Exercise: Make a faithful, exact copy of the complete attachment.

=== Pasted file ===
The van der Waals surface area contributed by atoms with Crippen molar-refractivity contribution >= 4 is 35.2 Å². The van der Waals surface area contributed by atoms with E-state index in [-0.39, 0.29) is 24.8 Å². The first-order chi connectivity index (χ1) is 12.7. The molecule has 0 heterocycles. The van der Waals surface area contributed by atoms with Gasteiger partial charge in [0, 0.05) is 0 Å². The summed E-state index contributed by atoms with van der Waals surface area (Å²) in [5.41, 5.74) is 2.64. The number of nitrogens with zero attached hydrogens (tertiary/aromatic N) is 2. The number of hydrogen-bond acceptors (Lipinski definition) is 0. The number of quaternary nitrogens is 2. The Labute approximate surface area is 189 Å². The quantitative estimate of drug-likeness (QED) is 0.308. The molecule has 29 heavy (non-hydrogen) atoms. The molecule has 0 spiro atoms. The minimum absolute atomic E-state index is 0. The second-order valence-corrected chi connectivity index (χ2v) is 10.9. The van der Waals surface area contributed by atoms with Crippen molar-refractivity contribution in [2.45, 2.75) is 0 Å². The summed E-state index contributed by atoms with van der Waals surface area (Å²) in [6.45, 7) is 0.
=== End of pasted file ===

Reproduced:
The van der Waals surface area contributed by atoms with Crippen molar-refractivity contribution >= 4 is 35.2 Å². The van der Waals surface area contributed by atoms with E-state index in [-0.39, 0.29) is 24.8 Å². The first-order chi connectivity index (χ1) is 12.7. The molecule has 0 heterocycles. The van der Waals surface area contributed by atoms with Gasteiger partial charge in [0, 0.05) is 0 Å². The summed E-state index contributed by atoms with van der Waals surface area (Å²) in [5.41, 5.74) is 2.64. The number of nitrogens with zero attached hydrogens (tertiary/aromatic N) is 2. The number of hydrogen-bond acceptors (Lipinski definition) is 0. The number of quaternary nitrogens is 2. The Labute approximate surface area is 189 Å². The quantitative estimate of drug-likeness (QED) is 0.308. The molecule has 29 heavy (non-hydrogen) atoms. The molecule has 0 spiro atoms. The minimum absolute atomic E-state index is 0. The second-order valence-corrected chi connectivity index (χ2v) is 10.9. The van der Waals surface area contributed by atoms with Crippen molar-refractivity contribution in [2.45, 2.75) is 0 Å². The summed E-state index contributed by atoms with van der Waals surface area (Å²) in [6.45, 7) is 0.